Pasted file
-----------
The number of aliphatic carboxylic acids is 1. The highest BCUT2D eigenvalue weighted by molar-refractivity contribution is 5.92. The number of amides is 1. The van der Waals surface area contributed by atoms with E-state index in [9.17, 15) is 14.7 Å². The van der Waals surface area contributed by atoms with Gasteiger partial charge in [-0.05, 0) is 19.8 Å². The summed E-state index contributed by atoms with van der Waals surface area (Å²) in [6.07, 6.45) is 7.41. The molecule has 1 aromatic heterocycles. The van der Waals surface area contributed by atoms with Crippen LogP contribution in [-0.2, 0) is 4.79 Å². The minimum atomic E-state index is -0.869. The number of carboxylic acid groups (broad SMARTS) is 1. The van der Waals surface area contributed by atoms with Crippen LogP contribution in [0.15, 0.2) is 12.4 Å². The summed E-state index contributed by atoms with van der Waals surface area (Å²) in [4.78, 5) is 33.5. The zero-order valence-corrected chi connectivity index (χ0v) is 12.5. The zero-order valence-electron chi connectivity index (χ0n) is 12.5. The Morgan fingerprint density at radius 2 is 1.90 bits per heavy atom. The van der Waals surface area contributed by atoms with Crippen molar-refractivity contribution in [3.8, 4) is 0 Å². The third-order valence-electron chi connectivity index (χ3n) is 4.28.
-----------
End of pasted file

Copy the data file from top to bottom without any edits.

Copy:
The number of aliphatic carboxylic acids is 1. The highest BCUT2D eigenvalue weighted by molar-refractivity contribution is 5.92. The number of amides is 1. The van der Waals surface area contributed by atoms with E-state index in [9.17, 15) is 14.7 Å². The van der Waals surface area contributed by atoms with Gasteiger partial charge in [-0.05, 0) is 19.8 Å². The summed E-state index contributed by atoms with van der Waals surface area (Å²) in [6.07, 6.45) is 7.41. The molecule has 1 aromatic heterocycles. The van der Waals surface area contributed by atoms with Crippen LogP contribution in [-0.2, 0) is 4.79 Å². The minimum atomic E-state index is -0.869. The number of carboxylic acid groups (broad SMARTS) is 1. The van der Waals surface area contributed by atoms with Crippen LogP contribution in [0.15, 0.2) is 12.4 Å². The summed E-state index contributed by atoms with van der Waals surface area (Å²) in [4.78, 5) is 33.5. The zero-order valence-corrected chi connectivity index (χ0v) is 12.5. The zero-order valence-electron chi connectivity index (χ0n) is 12.5. The Morgan fingerprint density at radius 2 is 1.90 bits per heavy atom. The van der Waals surface area contributed by atoms with Crippen molar-refractivity contribution in [3.8, 4) is 0 Å². The third-order valence-electron chi connectivity index (χ3n) is 4.28.